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Food and Diet

How To Read a Cat Food Label

Choosing a food for your cat can be overwhelming. It doesn’t help when there are thousands of words used to describe a cat food that may be “meaningless” when it comes to practical information. This is why learning how to read a cat food label is so important.

Marketing Terms

Look at the words on the front of the package. While marketers use a lot of different words, some of the more common are “gourmet,” “natural,” “functional,” and “farm-fresh.”
While not necessarily bad, it’s just important to note that none of these terms have legal definitions, so they could essentially mean anything.

While we hope “farm-fresh” food really comes straight from a farm, we don’t know for sure. While we hope that “natural” is a nice, generic term meaning “coming from nature,” we also know that things like mercury and arsenic are also one-hundred percent natural!
None of these things mean that food is bad or dangerous. It just means you need to do more research.

Organic Foods

You’ll also see a lot of other words on packages, like “human-grade,” “holistic,” “premium,” “allergen-free.” None of these ingredients are legally defined and therefore have no meaning. Marketers could put these terms on any type of food, whether it’s true or not.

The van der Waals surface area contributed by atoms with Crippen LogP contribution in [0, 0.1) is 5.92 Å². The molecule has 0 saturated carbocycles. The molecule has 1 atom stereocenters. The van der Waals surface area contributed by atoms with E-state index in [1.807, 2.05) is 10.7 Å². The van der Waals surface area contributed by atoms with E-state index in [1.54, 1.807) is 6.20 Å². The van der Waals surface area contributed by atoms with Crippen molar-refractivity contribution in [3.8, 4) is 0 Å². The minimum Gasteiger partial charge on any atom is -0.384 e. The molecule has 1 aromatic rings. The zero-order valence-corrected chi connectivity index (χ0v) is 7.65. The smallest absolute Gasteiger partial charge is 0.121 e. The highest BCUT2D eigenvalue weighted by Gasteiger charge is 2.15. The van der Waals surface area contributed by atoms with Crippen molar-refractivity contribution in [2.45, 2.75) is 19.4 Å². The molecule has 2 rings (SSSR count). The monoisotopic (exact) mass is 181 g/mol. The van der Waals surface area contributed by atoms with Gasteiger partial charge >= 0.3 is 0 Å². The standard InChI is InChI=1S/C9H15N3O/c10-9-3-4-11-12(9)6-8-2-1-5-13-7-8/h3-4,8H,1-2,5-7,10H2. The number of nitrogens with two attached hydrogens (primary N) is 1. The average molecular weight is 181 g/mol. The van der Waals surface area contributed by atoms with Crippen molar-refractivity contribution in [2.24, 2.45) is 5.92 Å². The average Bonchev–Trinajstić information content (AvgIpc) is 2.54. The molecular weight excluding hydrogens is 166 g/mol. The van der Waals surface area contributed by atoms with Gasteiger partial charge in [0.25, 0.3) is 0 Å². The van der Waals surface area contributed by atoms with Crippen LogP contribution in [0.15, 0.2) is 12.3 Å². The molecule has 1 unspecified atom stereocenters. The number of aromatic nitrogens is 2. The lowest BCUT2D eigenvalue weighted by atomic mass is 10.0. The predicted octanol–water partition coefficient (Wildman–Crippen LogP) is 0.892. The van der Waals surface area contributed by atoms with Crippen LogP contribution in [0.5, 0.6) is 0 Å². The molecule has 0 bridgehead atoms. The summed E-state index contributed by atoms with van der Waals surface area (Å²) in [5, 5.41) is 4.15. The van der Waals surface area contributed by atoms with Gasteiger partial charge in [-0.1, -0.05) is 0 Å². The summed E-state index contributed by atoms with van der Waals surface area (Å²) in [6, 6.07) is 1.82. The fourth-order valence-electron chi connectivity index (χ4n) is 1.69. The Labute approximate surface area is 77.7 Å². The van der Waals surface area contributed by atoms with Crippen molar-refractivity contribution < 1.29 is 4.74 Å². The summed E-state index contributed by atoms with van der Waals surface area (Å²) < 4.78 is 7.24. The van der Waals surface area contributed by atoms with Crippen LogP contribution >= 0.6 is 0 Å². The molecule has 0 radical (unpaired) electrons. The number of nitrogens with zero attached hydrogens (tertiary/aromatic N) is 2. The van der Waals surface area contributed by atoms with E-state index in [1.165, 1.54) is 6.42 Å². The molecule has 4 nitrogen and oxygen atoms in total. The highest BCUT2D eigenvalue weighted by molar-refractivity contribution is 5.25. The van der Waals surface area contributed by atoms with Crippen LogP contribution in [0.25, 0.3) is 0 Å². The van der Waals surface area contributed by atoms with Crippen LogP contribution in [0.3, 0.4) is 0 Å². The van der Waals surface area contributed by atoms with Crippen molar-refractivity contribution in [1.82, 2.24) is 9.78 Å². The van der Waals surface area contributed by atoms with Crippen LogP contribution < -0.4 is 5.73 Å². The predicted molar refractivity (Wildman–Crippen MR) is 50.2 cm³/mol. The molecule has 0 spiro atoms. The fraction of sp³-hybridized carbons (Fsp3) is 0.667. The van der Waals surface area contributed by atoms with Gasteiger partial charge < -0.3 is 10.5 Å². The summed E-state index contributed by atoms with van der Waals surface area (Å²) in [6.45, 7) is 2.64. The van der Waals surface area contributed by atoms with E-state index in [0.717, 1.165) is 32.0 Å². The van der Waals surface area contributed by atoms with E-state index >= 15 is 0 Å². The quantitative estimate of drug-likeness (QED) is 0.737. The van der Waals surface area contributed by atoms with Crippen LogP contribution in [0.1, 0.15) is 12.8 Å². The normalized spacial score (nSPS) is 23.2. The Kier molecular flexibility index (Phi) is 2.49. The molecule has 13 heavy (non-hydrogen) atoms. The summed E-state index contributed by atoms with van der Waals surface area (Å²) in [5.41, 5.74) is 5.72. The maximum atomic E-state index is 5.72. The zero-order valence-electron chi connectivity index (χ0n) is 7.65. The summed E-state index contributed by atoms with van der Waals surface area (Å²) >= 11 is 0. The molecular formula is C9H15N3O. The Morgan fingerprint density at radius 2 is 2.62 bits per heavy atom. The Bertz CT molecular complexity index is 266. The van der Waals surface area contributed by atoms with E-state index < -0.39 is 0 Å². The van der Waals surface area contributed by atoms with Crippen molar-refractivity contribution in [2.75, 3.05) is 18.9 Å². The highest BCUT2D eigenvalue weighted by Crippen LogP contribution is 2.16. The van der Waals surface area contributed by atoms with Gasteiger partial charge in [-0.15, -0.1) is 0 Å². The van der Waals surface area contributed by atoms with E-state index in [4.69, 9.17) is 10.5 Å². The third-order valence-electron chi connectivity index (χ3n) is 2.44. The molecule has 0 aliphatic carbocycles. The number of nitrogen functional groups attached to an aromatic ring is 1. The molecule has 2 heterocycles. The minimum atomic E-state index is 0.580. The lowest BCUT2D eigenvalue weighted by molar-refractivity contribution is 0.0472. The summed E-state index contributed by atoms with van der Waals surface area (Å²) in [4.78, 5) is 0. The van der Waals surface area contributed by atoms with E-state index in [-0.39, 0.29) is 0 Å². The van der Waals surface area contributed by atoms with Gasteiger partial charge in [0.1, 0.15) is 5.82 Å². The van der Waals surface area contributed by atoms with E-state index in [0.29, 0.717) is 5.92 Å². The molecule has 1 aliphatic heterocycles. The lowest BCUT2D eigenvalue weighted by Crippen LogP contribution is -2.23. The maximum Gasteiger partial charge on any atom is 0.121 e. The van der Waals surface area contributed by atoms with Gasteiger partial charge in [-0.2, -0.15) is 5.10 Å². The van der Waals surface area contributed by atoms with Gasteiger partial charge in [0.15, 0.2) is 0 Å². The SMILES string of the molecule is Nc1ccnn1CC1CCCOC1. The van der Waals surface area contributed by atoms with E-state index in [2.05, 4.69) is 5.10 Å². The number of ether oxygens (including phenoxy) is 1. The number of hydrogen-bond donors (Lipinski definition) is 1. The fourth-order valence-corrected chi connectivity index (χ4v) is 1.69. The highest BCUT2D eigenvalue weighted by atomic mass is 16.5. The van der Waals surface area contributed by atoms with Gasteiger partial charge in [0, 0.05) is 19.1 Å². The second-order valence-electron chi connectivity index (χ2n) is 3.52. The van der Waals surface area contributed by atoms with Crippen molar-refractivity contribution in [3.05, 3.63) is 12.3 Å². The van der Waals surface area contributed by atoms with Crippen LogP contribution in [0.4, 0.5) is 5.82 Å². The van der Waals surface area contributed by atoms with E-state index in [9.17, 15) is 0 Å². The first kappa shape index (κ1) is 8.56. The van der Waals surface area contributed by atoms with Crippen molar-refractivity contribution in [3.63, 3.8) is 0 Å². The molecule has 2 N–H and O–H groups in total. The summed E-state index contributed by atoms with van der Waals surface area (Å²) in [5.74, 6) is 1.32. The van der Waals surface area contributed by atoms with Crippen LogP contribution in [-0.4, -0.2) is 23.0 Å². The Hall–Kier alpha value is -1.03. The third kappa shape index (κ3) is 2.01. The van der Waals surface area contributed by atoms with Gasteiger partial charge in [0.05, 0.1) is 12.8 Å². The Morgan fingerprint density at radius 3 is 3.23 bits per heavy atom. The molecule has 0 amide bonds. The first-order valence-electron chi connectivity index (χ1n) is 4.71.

When shopping for organic cat food, be sure to look for the word “organic” that is also accompanied by the LEGAL seal from the USDA. Companies are only allowed to use this seal if their food is at least 90% organic.

The Name of the Product

  • There is a lot to naming a pet food and the FDA makes it even more important to label a product the correct way. When shopping for food, be sure to pay attention to the name of the product; specifically the protein (duck, chicken, venison, beef, and more) and how it’s named.
  • If a food has a one word descriptor (like “chicken” or “salmon”), then the FDA requires it to contain at least 95% of that ingredient.
  • If a food is named “protein + dinner,” then the food must contain at least 25% of that ingredient. Examples include names like, “Chicken Entree” or “Salmon Dinner” or “Lamb Platter.”
  • If a food is called “Protein with X,” it only has to contain 3% of each ingredient. This might include foods called, “Chicken with Rice” or “Duck with Cheese.”
  • If a pet food is named “protein-flavored,” like “duck-flavored” or “fish-flavored”, then legally it doesn’t have to even include that ingredient. Yes, you read that correctly! If a pet food says it is “Chicken-Flavored” or “Lamb-Flavored,” it is NOT required to actually include any chicken or lamb.

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